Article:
Michelin Star Restaurants in London To Add To Your Bucket List
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Michelin Star Restaurants in London To Add To Your Bucket List

The capital’s starriest dining spots

London is one of the top cities in the world for fine dining, with 71 restaurants named in the 2023 Michelin Guide. But which ones are worth shelling out for? Here we bring you the C&TH pick of Michelin-starred restaurants in London, from a West African restaurant which was recently named one of the world’s best restaurants to an unassuming Hackney gem and one of the city’s riverside institutions.

Best Michelin Star Restaurants in London 2023

  • Taku, Mayfair
  • La Dame de Pic at Four Seasons Ten Trinity Square, the City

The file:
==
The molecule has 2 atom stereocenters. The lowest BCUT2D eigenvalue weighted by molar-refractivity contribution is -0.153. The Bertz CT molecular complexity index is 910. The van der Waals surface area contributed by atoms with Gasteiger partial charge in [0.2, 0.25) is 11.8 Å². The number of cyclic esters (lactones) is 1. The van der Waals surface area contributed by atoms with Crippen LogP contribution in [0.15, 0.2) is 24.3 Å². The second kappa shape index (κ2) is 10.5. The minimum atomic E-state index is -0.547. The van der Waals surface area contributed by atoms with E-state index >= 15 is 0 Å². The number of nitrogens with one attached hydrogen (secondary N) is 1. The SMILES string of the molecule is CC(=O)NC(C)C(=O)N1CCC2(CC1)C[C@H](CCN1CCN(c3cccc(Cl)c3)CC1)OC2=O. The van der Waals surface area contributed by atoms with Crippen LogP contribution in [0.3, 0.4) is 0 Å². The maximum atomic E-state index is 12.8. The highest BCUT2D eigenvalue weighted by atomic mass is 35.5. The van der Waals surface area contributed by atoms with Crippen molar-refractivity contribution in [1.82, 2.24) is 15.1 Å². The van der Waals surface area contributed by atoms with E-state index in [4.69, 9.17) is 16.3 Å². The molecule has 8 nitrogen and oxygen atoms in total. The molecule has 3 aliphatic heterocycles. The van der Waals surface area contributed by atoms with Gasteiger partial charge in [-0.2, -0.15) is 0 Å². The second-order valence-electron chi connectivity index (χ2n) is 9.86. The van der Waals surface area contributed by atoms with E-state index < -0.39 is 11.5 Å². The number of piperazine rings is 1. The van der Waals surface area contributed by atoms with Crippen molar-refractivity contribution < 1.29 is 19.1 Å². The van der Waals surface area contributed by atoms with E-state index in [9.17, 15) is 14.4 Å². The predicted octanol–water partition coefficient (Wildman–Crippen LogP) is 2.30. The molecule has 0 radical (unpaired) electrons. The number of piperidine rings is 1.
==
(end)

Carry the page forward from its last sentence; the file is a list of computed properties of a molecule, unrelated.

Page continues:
• The Ninth, Fitzrovia
  • Evelyn’s Table, Soho
  • KOL, Marylebone
  • Cornerstone, Hackney
  • Ikoyi, St James
  • The Lecture Room and Library at sketch, Mayfair
  • HIDE, Mayfair
  • Restaurant Story, London Bridge
  • Trinity, Clapham
  • Kitchen Table, Fitzrovia
  • Benares, Mayfair
  • UMU, Mayfair
  • Brat, Shoreditch
  • The River Café, Hammersmith
  • Hakkasan, Mayfair and Soho
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Sushi at Taku Mayfair


One of the new additions to this year’s Michelin Guide was Taku, an omakase restaurant in Mayfair. Headed up by chef Takuya Watanabe – who also helms the Michelin-starred Jin in Paris – the eatery offers an intimate dining experience, with just 16 seats and a daily-changing tasting menu made using premium locally-sourced ingredients. There are three menus to choose from: the Tasting Lunch menu (16 courses), the Signature menu (20 dishes) and the Prestige menu, which includes luxurious ingredients like caviar and truffle plus additional courses.